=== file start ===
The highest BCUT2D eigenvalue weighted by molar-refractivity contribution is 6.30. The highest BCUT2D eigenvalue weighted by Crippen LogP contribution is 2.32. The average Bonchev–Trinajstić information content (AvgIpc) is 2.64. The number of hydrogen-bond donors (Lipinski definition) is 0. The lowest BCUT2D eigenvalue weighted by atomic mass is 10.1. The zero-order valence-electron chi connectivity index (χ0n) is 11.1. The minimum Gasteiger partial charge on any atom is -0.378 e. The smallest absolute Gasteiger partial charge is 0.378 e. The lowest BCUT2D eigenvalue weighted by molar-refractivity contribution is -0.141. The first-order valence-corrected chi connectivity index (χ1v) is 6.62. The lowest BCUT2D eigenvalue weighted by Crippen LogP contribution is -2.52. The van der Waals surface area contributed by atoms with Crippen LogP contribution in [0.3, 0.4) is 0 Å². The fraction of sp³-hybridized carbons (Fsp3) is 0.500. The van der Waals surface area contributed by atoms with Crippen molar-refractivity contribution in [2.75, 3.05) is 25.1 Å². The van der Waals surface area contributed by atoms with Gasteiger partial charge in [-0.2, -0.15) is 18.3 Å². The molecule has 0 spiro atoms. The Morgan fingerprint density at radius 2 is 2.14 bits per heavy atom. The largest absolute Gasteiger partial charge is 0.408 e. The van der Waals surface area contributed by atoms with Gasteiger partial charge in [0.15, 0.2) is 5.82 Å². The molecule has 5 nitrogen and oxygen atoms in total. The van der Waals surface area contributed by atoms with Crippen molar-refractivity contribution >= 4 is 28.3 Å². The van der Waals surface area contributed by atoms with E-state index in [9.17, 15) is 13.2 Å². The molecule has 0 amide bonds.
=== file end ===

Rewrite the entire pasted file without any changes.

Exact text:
The highest BCUT2D eigenvalue weighted by molar-refractivity contribution is 6.30. The highest BCUT2D eigenvalue weighted by Crippen LogP contribution is 2.32. The average Bonchev–Trinajstić information content (AvgIpc) is 2.64. The number of hydrogen-bond donors (Lipinski definition) is 0. The lowest BCUT2D eigenvalue weighted by atomic mass is 10.1. The zero-order valence-electron chi connectivity index (χ0n) is 11.1. The minimum Gasteiger partial charge on any atom is -0.378 e. The smallest absolute Gasteiger partial charge is 0.378 e. The lowest BCUT2D eigenvalue weighted by molar-refractivity contribution is -0.141. The first-order valence-corrected chi connectivity index (χ1v) is 6.62. The lowest BCUT2D eigenvalue weighted by Crippen LogP contribution is -2.52. The van der Waals surface area contributed by atoms with Crippen LogP contribution in [0.3, 0.4) is 0 Å². The fraction of sp³-hybridized carbons (Fsp3) is 0.500. The van der Waals surface area contributed by atoms with Crippen molar-refractivity contribution in [2.75, 3.05) is 25.1 Å². The van der Waals surface area contributed by atoms with Gasteiger partial charge in [-0.2, -0.15) is 18.3 Å². The molecule has 0 spiro atoms. The Morgan fingerprint density at radius 2 is 2.14 bits per heavy atom. The largest absolute Gasteiger partial charge is 0.408 e. The van der Waals surface area contributed by atoms with Gasteiger partial charge in [0.15, 0.2) is 5.82 Å². The molecule has 5 nitrogen and oxygen atoms in total. The van der Waals surface area contributed by atoms with Crippen molar-refractivity contribution >= 4 is 28.3 Å². The van der Waals surface area contributed by atoms with E-state index in [9.17, 15) is 13.2 Å². The molecule has 0 amide bonds.